That said I see no reason you can't use your inverter/battery/solar setup to power part of your home, AS LONG AS THOSE CIRCUITS ARE SEPARATE FROM THE GRID. As far as automatic switching is concerned, I think the inverter may be designed to do that already (contact the manufacturer). Whether it is wise to do so depends on the application. Say for instance you lose the grid while away, an automatic setup could switch to batteries and deplete them unnecessarily. On the other hand if the inverter powered something vital, I'd go for the automatic switching. I'd at least want the option.

Batteries are expensive and have a finite life. Emergency backup is one thing, but I don't think a battery-based system is all that cost effective compared to commercial power if available. You might be barking up the wrong tree. Do the math.

__________________
Solar is like the wind. It may be free, but putting it to work isn't!
Willie, Tampa Bay
NYNick

Registered:
Posts: 95
Reply with quote  #5 
I have a manual inverter to battery to grid system in my cottage in Canada. A large switch is manually thrown to activate EITHER the batteries as my power source to the inverter to the breaker box, OR the GRID as my power source. I used to utilize a generator to charge my batteries when they got low as a result of no sun for a few days, but now the grid just powers the house while the collectors charge them up.

If I had to do it over again I'd spring for the Grid Tie inverter. While I don't use enough power there to justify the payback today, I think it's the way to go. I agree with Willie.
stmbtwle

Avatar / Picture

Registered:
Posts: 2,802
Reply with quote  #6 
That's about the same setup I have on my houseboat. A big switch to select between shore (grid) and inverter. PV panels keep the inverter batteries up. It's only a 12v system, but it works.
__________________
Solar is like the wind. It may be free, but putting it to work isn't!
Willie, Tampa Bay
woodwaterwheel

Registered:
Posts: 6
Reply with quote  #7 
With the power outages in my area I'm willing to live with the additional cost of a small battery bank.     My concern is the "automatic switching" between inverter supplied power and grid supplied power.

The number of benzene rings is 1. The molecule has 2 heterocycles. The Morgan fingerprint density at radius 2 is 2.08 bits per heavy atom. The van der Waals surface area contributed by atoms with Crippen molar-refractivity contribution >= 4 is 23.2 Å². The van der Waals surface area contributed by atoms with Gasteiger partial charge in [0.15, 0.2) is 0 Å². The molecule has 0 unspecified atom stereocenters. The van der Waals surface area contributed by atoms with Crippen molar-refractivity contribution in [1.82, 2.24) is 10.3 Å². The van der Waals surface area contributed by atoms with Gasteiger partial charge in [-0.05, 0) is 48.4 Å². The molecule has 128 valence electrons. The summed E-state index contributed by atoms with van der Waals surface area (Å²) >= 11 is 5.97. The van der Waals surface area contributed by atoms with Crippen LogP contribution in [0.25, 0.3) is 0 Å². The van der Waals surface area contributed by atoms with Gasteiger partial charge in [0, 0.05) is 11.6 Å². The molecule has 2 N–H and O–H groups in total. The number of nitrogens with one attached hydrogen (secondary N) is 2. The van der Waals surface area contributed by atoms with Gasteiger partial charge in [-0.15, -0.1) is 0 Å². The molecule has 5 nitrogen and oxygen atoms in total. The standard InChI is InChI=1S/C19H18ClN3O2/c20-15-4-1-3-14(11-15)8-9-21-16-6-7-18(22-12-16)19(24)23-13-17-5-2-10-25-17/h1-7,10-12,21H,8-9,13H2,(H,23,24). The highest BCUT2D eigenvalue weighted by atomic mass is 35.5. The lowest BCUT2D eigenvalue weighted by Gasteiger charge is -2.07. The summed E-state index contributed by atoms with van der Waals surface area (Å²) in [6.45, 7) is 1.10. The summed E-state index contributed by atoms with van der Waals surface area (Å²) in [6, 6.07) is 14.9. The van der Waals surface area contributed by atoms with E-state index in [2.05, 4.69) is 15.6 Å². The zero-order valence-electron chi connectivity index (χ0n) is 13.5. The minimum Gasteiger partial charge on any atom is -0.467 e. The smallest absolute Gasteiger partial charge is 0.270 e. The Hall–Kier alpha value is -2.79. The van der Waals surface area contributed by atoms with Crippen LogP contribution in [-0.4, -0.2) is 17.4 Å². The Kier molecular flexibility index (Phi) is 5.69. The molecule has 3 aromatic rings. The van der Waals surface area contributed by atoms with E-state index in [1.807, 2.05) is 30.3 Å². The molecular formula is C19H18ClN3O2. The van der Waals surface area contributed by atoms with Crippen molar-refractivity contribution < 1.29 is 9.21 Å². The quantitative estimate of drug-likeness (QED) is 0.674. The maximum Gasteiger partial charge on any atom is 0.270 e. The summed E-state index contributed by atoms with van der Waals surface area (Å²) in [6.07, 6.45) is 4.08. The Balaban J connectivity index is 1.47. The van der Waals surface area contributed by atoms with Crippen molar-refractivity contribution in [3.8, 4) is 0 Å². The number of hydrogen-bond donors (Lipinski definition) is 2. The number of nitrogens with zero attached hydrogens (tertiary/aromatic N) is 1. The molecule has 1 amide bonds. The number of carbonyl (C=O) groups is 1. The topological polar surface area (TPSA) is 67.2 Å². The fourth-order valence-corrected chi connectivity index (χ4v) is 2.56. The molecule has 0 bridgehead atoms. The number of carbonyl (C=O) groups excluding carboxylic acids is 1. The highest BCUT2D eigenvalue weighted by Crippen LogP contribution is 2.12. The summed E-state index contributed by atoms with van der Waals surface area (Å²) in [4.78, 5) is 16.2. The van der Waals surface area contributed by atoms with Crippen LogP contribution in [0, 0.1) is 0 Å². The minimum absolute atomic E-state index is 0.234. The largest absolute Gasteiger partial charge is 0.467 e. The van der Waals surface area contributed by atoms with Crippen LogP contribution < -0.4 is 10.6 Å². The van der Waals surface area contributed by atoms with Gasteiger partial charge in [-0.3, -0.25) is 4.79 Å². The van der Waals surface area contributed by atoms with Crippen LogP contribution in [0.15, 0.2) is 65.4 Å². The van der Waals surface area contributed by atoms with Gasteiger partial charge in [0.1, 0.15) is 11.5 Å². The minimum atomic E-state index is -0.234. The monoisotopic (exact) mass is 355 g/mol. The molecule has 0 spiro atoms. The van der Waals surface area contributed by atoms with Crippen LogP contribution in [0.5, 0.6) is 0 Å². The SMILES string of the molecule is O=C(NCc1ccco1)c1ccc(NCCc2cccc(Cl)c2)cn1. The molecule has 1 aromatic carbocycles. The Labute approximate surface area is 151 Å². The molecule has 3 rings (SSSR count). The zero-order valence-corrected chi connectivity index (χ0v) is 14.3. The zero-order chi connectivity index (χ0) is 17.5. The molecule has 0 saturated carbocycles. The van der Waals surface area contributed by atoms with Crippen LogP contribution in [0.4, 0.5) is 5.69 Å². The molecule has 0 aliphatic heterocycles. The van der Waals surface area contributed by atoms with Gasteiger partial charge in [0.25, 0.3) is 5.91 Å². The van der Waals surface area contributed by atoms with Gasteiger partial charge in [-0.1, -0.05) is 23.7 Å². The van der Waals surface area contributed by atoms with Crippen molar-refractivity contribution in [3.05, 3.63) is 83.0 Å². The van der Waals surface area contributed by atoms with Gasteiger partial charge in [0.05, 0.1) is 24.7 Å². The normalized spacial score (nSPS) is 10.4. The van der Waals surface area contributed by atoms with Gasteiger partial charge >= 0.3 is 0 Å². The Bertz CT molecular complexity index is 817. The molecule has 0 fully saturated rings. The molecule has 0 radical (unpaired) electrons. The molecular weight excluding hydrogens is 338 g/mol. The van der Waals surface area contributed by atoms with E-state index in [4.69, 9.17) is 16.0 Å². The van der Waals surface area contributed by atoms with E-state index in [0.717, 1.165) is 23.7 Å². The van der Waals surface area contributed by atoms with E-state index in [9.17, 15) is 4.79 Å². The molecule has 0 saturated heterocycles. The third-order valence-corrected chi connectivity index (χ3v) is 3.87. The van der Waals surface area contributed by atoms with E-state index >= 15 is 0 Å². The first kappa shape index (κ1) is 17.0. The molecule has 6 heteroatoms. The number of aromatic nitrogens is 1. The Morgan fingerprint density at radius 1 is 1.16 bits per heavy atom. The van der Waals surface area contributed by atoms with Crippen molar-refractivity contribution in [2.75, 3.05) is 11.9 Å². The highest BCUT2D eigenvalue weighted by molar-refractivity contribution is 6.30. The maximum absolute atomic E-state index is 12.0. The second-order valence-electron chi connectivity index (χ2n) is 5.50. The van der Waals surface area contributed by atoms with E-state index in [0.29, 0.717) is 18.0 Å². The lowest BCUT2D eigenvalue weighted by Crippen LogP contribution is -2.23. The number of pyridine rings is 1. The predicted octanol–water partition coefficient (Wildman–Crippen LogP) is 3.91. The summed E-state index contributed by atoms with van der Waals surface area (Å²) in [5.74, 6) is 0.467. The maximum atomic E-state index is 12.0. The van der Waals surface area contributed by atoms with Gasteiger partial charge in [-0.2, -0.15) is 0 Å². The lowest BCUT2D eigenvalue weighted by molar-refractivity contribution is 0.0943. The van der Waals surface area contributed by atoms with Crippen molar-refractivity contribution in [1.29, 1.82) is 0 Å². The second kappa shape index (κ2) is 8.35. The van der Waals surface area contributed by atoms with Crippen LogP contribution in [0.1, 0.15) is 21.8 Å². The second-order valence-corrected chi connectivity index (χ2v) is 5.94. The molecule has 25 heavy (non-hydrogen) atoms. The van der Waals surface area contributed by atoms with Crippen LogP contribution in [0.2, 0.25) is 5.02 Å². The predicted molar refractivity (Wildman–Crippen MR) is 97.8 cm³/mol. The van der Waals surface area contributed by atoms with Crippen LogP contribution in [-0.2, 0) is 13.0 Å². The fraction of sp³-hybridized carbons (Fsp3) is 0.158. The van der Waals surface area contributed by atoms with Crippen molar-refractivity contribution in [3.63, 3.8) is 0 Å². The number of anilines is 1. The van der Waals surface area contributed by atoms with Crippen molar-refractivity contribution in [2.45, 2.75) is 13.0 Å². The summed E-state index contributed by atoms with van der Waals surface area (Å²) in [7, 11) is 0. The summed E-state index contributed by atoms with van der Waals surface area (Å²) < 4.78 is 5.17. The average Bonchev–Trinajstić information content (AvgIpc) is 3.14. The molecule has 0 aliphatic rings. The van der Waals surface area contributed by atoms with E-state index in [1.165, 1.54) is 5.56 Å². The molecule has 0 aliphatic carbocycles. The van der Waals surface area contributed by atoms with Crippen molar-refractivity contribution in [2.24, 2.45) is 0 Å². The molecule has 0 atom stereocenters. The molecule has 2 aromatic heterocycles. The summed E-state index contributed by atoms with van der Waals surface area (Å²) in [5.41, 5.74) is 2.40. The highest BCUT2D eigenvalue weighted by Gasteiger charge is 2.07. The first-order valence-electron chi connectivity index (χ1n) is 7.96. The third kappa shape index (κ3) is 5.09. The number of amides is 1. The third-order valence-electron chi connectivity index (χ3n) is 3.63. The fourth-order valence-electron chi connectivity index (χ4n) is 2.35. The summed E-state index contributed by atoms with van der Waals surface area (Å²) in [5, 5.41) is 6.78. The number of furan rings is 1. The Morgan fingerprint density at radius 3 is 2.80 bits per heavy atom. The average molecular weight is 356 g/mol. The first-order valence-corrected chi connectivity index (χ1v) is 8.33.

With my smaller setup the additional expense of paying for a full grid tie setup is too much for my wallet.       The "automatic switching" between battery and grid poswe would allow me to make good use of the energy but not if it isn't reliable and safe.
stmbtwle

Avatar / Picture

Registered:
Posts: 2,802
Reply with quote  #8 
I think that inverter will do the switching automatically, and as designed I'm sure it's safe. Meddle with it, who knows?

Check the manual.

__________________
Solar is like the wind. It may be free, but putting it to work isn't!
Willie, Tampa Bay
Bruce

Registered:
Posts: 111
Reply with quote  #9 
This is similar to something I have been wondering....pardon me if I am hijacking...
If I have an Enphase mini converter system that "Islands" itself whenever the Grid goes down and if I hook up a whole house transfer switch to a generator, will the Enphase system come back online once the generator kicks on and trips the automatic transer switch (or a manual tranfer if I go that route) when the generator is providing power?  That would mean the generator and the solar would be working at the same time and hopefully reduce the amount needed from the generator?  Has anyone seen something like this?
stmbtwle

Avatar / Picture

Registered:
Posts: 2,802
Reply with quote  #10 
I wish I knew.  I should think the grid tie system would come on as it "sees" an outside power source.  My question is could anything be damaged? 

Before I did anything I'd talk to the folks at Enphase.  They should know.



__________________
Solar is like the wind. It may be free, but putting it to work isn't!
Willie, Tampa Bay
Previous Topic | Next Topic
Print
Reply

Quick Navigation:

Easily create a Forum Website with Website Toolbox.

 

web statistics